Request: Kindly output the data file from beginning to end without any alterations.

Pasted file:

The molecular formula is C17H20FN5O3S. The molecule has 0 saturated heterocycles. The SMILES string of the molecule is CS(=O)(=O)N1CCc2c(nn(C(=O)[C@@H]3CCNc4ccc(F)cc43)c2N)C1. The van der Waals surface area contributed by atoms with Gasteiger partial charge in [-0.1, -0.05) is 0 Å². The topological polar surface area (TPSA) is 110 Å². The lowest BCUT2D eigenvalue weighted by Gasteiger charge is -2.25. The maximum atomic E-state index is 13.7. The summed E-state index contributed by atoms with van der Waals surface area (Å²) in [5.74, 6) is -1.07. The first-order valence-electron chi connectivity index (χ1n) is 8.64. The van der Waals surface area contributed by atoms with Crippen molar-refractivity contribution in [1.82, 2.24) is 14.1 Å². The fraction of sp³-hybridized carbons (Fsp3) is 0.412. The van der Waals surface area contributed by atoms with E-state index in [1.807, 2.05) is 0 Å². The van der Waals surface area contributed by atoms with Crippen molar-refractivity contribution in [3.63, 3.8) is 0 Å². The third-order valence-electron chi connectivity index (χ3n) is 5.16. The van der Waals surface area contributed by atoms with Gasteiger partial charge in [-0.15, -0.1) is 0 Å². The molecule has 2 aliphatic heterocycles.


The molecular formula is C17H20FN5O3S. The molecule has 0 saturated heterocycles. The SMILES string of the molecule is CS(=O)(=O)N1CCc2c(nn(C(=O)[C@@H]3CCNc4ccc(F)cc43)c2N)C1. The van der Waals surface area contributed by atoms with Gasteiger partial charge in [-0.1, -0.05) is 0 Å². The topological polar surface area (TPSA) is 110 Å². The lowest BCUT2D eigenvalue weighted by Gasteiger charge is -2.25. The maximum atomic E-state index is 13.7. The summed E-state index contributed by atoms with van der Waals surface area (Å²) in [5.74, 6) is -1.07. The first-order valence-electron chi connectivity index (χ1n) is 8.64. The van der Waals surface area contributed by atoms with Crippen molar-refractivity contribution in [1.82, 2.24) is 14.1 Å². The fraction of sp³-hybridized carbons (Fsp3) is 0.412. The van der Waals surface area contributed by atoms with E-state index in [1.807, 2.05) is 0 Å². The van der Waals surface area contributed by atoms with Crippen molar-refractivity contribution in [3.63, 3.8) is 0 Å². The third-order valence-electron chi connectivity index (χ3n) is 5.16. The van der Waals surface area contributed by atoms with Gasteiger partial charge in [-0.15, -0.1) is 0 Å². The molecule has 2 aliphatic heterocycles.